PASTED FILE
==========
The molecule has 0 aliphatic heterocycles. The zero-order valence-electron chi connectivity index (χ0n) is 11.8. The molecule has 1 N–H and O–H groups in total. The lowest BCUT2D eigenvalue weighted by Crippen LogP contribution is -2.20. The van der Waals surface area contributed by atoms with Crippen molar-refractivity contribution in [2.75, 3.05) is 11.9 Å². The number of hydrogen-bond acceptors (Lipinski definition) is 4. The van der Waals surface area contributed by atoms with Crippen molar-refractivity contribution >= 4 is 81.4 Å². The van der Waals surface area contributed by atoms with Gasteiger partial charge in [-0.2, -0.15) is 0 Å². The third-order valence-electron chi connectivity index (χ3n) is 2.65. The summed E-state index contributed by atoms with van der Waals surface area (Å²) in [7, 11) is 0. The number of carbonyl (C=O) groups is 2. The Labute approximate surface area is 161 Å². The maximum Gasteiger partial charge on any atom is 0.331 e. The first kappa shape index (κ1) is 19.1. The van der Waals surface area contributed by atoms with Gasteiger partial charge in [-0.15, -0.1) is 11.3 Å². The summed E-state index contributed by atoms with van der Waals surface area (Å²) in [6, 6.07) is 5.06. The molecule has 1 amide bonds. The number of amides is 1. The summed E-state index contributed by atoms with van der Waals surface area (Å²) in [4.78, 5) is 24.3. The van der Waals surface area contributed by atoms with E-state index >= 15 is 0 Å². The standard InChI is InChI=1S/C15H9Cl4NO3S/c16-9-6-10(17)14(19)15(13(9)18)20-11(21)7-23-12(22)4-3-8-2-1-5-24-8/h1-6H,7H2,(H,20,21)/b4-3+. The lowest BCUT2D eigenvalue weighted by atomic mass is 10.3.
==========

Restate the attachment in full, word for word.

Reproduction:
The molecule has 0 aliphatic heterocycles. The zero-order valence-electron chi connectivity index (χ0n) is 11.8. The molecule has 1 N–H and O–H groups in total. The lowest BCUT2D eigenvalue weighted by Crippen LogP contribution is -2.20. The van der Waals surface area contributed by atoms with Crippen molar-refractivity contribution in [2.75, 3.05) is 11.9 Å². The number of hydrogen-bond acceptors (Lipinski definition) is 4. The van der Waals surface area contributed by atoms with Crippen molar-refractivity contribution >= 4 is 81.4 Å². The van der Waals surface area contributed by atoms with Gasteiger partial charge in [-0.2, -0.15) is 0 Å². The third-order valence-electron chi connectivity index (χ3n) is 2.65. The summed E-state index contributed by atoms with van der Waals surface area (Å²) in [7, 11) is 0. The number of carbonyl (C=O) groups is 2. The Labute approximate surface area is 161 Å². The maximum Gasteiger partial charge on any atom is 0.331 e. The first kappa shape index (κ1) is 19.1. The van der Waals surface area contributed by atoms with Gasteiger partial charge in [-0.15, -0.1) is 11.3 Å². The summed E-state index contributed by atoms with van der Waals surface area (Å²) in [6, 6.07) is 5.06. The molecule has 1 amide bonds. The number of amides is 1. The summed E-state index contributed by atoms with van der Waals surface area (Å²) in [4.78, 5) is 24.3. The van der Waals surface area contributed by atoms with E-state index >= 15 is 0 Å². The standard InChI is InChI=1S/C15H9Cl4NO3S/c16-9-6-10(17)14(19)15(13(9)18)20-11(21)7-23-12(22)4-3-8-2-1-5-24-8/h1-6H,7H2,(H,20,21)/b4-3+. The lowest BCUT2D eigenvalue weighted by atomic mass is 10.3.